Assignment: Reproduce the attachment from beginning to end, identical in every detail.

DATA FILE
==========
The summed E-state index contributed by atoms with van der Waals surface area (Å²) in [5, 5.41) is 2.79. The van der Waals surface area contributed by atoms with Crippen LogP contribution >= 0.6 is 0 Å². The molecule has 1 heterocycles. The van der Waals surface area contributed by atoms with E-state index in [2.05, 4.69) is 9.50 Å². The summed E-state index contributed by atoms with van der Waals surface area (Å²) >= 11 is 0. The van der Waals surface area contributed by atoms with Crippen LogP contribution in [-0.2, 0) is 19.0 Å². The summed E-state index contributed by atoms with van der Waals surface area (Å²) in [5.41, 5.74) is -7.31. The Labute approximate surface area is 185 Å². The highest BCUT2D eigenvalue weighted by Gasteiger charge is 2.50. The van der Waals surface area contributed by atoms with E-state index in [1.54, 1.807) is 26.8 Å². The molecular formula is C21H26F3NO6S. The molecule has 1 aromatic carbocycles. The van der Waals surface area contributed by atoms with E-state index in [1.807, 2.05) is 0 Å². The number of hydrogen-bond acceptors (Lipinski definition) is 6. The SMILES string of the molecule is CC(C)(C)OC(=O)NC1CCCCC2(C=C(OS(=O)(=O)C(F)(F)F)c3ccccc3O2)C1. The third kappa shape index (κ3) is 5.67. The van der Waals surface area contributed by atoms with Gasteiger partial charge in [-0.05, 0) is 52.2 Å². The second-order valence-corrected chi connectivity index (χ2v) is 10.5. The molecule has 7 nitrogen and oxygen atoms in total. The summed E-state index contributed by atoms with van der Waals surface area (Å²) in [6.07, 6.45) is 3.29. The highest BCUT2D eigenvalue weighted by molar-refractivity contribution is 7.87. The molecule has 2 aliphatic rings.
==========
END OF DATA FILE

The summed E-state index contributed by atoms with van der Waals surface area (Å²) in [5, 5.41) is 2.79. The van der Waals surface area contributed by atoms with Crippen LogP contribution >= 0.6 is 0 Å². The molecule has 1 heterocycles. The van der Waals surface area contributed by atoms with E-state index in [2.05, 4.69) is 9.50 Å². The summed E-state index contributed by atoms with van der Waals surface area (Å²) >= 11 is 0. The van der Waals surface area contributed by atoms with Crippen LogP contribution in [-0.2, 0) is 19.0 Å². The summed E-state index contributed by atoms with van der Waals surface area (Å²) in [5.41, 5.74) is -7.31. The Labute approximate surface area is 185 Å². The highest BCUT2D eigenvalue weighted by Gasteiger charge is 2.50. The van der Waals surface area contributed by atoms with E-state index in [1.54, 1.807) is 26.8 Å². The molecular formula is C21H26F3NO6S. The molecule has 1 aromatic carbocycles. The van der Waals surface area contributed by atoms with E-state index in [1.807, 2.05) is 0 Å². The number of hydrogen-bond acceptors (Lipinski definition) is 6. The SMILES string of the molecule is CC(C)(C)OC(=O)NC1CCCCC2(C=C(OS(=O)(=O)C(F)(F)F)c3ccccc3O2)C1. The third kappa shape index (κ3) is 5.67. The van der Waals surface area contributed by atoms with Gasteiger partial charge in [-0.05, 0) is 52.2 Å². The second-order valence-corrected chi connectivity index (χ2v) is 10.5. The molecule has 7 nitrogen and oxygen atoms in total. The summed E-state index contributed by atoms with van der Waals surface area (Å²) in [6.07, 6.45) is 3.29. The highest BCUT2D eigenvalue weighted by molar-refractivity contribution is 7.87. The molecule has 2 aliphatic rings.